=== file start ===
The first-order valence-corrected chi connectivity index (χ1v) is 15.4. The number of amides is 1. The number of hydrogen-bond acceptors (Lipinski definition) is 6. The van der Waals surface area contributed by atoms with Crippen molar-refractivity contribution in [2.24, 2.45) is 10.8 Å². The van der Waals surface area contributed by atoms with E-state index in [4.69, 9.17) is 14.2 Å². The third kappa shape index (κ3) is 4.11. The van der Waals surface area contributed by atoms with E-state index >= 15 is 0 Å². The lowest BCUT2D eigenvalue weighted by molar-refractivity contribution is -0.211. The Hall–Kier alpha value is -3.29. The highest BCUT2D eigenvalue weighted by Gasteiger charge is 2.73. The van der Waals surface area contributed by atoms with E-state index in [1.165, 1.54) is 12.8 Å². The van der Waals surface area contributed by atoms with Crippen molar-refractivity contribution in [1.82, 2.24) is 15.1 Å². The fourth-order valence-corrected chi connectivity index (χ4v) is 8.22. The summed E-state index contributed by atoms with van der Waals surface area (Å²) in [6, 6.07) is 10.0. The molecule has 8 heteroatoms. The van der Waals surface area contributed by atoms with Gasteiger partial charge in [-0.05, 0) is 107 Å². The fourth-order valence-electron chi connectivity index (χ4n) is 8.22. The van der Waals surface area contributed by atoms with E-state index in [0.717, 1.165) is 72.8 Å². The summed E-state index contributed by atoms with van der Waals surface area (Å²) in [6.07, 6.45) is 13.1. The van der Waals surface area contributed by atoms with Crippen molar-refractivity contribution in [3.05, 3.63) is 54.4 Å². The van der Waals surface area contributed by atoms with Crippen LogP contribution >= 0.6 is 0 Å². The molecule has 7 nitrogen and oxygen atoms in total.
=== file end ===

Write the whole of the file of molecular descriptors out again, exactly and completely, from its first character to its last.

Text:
The first-order valence-corrected chi connectivity index (χ1v) is 15.4. The number of amides is 1. The number of hydrogen-bond acceptors (Lipinski definition) is 6. The van der Waals surface area contributed by atoms with Crippen molar-refractivity contribution in [2.24, 2.45) is 10.8 Å². The van der Waals surface area contributed by atoms with E-state index in [4.69, 9.17) is 14.2 Å². The third kappa shape index (κ3) is 4.11. The van der Waals surface area contributed by atoms with E-state index >= 15 is 0 Å². The lowest BCUT2D eigenvalue weighted by molar-refractivity contribution is -0.211. The Hall–Kier alpha value is -3.29. The highest BCUT2D eigenvalue weighted by Gasteiger charge is 2.73. The van der Waals surface area contributed by atoms with E-state index in [1.165, 1.54) is 12.8 Å². The van der Waals surface area contributed by atoms with Crippen molar-refractivity contribution in [1.82, 2.24) is 15.1 Å². The fourth-order valence-corrected chi connectivity index (χ4v) is 8.22. The summed E-state index contributed by atoms with van der Waals surface area (Å²) in [6, 6.07) is 10.0. The molecule has 8 heteroatoms. The van der Waals surface area contributed by atoms with Gasteiger partial charge in [-0.05, 0) is 107 Å². The fourth-order valence-electron chi connectivity index (χ4n) is 8.22. The van der Waals surface area contributed by atoms with E-state index in [0.717, 1.165) is 72.8 Å². The summed E-state index contributed by atoms with van der Waals surface area (Å²) in [6.07, 6.45) is 13.1. The van der Waals surface area contributed by atoms with Crippen molar-refractivity contribution in [3.05, 3.63) is 54.4 Å². The van der Waals surface area contributed by atoms with Crippen LogP contribution >= 0.6 is 0 Å². The molecule has 7 nitrogen and oxygen atoms in total.